1. The passage is not a parable. There is nothing about "a certain man" as there is in the two previous stories. Further in this passage we have named persons: Abraham and Lazarus. The identity of the rich man is not disclosed. Perhaps this is a mercy that such an one should not be named. He is spoken of by extra Biblical sources as Dives, but Scripture is silent.
2. The passage cannot really be said to be typical. The rich man was an extreme case. He had lived in luxury here. He had luxurious clothes and sumptuous food, the latter, not sometimes but every day ! Lazarus on the other hand had lived in misery. He had lack of food and sores. The dogs came and licked the latter, probably not as an act of kindness but because they liked the taste of what came from the sores. The poor man did not apparently have a burial though the rich man did.
3. On the other side of death conditions were reversed. Lazarus was in the bosom of Abraham, probably the place which a godly Jew would have coveted most. Old Testament Israelites are said to sleep with their fathers. Abraham was their ultimate father. The rich man on the other hand was far away and in torments.
4. The rich man spoke to Abraham with a view to getting Lazarus to do him a service. What had he done for Lazarus in his lifetime. He had not given him anything. Lazarus, if he got anything it was, according to the record, what reached him by force of gravity: crumbs that fell from the rich man's table ! The rich man didn't deign to ask a favour directly of Lazarus. He did not apologise for his treatment of Lazarus. There was no repentance with him, that is, there was no moral change in him. Lazarus was his neighbour to whom he had never shown any kindness. He clearly knew him for he speaks of him by name. Lazarus had lain at his gateway so he must have passed him when he went in and out of his house.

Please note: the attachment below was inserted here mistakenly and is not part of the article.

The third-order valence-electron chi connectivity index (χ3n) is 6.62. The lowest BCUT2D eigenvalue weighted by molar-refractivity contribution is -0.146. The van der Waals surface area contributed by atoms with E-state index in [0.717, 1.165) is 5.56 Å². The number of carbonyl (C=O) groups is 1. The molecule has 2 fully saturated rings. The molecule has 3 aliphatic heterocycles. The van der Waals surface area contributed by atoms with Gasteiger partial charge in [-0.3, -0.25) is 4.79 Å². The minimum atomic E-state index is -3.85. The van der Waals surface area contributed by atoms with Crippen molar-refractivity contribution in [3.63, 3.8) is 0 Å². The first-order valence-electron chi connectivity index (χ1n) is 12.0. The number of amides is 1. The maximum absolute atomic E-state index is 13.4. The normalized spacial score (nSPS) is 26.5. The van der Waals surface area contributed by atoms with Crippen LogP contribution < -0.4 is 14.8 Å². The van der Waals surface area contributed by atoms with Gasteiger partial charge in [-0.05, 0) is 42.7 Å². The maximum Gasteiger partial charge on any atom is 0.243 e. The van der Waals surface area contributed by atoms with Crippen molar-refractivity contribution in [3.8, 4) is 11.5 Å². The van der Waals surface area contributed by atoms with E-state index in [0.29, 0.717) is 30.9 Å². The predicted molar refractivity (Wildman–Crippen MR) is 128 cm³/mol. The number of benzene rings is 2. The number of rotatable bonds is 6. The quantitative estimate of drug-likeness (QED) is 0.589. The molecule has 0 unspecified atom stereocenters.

5. No doubt the rich man looked upon the condition of Lazarus as God's judgement on him for his sins and on that account he left him alone. However, even if that was the case, as it is sometimes today with those who get diseases such as aids, it was not the rich man's place to judge him. God is the judge, not man. Abraham said nothing to the rich man about his treatment of Lazarus. He did not make a moral judgement, but simply drew attention to the reversal of fortunes of the rich man and Lazarus and also the impossibility of Lazarus doing what the rich man asked because of the chasm that existed between them.
6. It is to be noted that Abraham spoke very graciously to the rich man calling him 'Child'. Scripture says: "Shew honour to all" (1 Peter 2:17) and Abraham did just that.
7. What Abraham said to the rich man agrees with what Christ said of the Pharisees: "They have their reward" (that is, in this life) (Matthew 6:5). Abraham said: "Thou hast fully received thy good things in thy lifetime".
8. The fact that the man to whom Abraham spoke had been rich in his lifetime, should not be taken as meaning that God condemns all persons who are rich (See 1 Timothy 6:6-19). Abraham himself had been blessed in everything in his lifetime (Genesis 24:1), but he was not in the place of torments. Consider also the case of David who died "full of days, riches and honour" (1 Chronicles 29:28) The rich man had made self his object and had not been beneficent to others, at least, not to Lazarus. If he had not even considered for the needs of Lazarus who had been his neighbour, he had almost certainly not considered for the needs of others. Lazarus had not been a person afar off. The question may be asked: "Was the rich man's wealth from God or was it ill-gotten gains ? We are not told.